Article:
In a recent case from the Third Circuit, a school district prevailed against parents’ claims for failure of child find, for denial of FAPE and for private school tuition, both at hearing and in all levels of the parents’ appeals to the federal courts. J.M. o/b/o C.M. v. Summit City Board of Education (July 1, 2022).
The district prevailed simply because it was professional and responsive. At issue was the timeliness of the district’s identification of the student as eligible for special education supports and services under the IDEA.
The parents enrolled the student in the district as a regular education first grader. The parents failed to share with the district that, prior to his enrollment, the student had been asked to leave his day care because of his violent behaviors. The parents also failed to share with the district that, at the time of his enrollment, the student was in the process of being evaluated by a neuropsychologist.
In school, the student immediately began to demonstrate behaviors. In response, the district convened an MDT comprised of a variety of specialists and providers. The intervention team developed a robust plan for the student’s behaviors, for social skills and for academics, and the student made progress.
The outside neurological report was provided to the district at the beginning of October. The report identified a language disorder, pragmatic language disorder, a specific learning disorder and with rule out diagnoses for autism and ADHD.
In October, the parents requested that the district evaluate the student to determine eligibility for special education supports and services. In November, the district convened an MDT comprised of an array of specialists and providers to formulate a plan for a comprehensive evaluation of the student.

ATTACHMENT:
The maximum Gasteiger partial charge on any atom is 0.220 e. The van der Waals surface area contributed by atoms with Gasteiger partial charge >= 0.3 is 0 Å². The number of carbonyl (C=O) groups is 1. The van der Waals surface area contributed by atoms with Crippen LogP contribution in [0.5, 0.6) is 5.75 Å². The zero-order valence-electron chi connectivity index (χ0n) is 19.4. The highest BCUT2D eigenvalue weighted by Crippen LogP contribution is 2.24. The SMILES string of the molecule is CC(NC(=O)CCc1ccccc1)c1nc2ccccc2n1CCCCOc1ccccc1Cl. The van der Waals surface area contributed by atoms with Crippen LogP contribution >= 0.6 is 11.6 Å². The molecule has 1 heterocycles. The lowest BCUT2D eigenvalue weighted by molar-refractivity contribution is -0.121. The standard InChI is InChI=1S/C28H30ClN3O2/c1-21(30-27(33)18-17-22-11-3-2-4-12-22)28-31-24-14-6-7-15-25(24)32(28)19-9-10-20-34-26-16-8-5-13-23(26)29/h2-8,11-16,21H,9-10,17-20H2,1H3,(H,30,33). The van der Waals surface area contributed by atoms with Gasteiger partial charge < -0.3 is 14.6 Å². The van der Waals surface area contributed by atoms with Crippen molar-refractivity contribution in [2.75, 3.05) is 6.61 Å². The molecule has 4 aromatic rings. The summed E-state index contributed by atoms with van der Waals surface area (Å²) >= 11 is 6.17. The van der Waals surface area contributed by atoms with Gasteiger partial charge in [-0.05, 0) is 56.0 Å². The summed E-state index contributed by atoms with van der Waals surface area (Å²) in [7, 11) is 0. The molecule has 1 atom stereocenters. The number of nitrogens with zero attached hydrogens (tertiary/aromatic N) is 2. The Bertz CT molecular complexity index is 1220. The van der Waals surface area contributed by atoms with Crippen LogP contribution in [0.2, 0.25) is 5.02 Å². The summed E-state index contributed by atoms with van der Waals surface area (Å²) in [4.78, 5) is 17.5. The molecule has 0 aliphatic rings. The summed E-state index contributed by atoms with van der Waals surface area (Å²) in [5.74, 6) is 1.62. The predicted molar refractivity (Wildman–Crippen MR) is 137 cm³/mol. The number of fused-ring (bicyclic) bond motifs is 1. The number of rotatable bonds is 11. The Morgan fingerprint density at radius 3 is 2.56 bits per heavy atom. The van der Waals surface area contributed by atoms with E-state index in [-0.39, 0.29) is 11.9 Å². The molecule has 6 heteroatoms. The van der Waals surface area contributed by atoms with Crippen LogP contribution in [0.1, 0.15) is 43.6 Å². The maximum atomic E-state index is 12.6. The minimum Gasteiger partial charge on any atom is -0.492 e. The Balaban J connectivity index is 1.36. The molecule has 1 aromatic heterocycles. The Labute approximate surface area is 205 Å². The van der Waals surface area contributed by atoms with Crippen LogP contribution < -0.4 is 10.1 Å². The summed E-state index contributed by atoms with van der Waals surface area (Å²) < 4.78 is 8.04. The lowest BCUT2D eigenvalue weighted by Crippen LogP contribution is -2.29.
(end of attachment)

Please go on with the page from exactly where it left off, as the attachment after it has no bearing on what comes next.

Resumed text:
While the district’s evaluation was in process, the intervention team met again to review the student’s plan and progress and concluded that the plan was working. The student’s outbursts had been substantially reduced, he had made clear progress with his social skills, and he had improved academically in reading, writing and mathematics. The team determined to continue the plan.
In February, the district issued an evaluation and convened a team of fourteen professionals from multiple disciplines to review the results of the testing that had been conducted by a speech therapist, physical therapist, social worker, psychologist, and occupational therapist.
The team concluded that the student was not eligible for special education supports and services, either because he did not have a disability or because he was not in need of special education, based on the success of his intervention plan.
The parents disagreed and filed for a due process hearing. The parents continued to have the student evaluated. The neuropsychologist issued an additional report in the second half of the student’s second grade school year, now providing diagnoses of autism and ADHD.
Upon its receipt of the additional report, the district pursued a psychiatric evaluation, which agreed with the diagnoses of autism and ADHD. Therefore, the district identified the student under the IDEA and began to develop an IEP for him, shortly before he began his third-grade school year.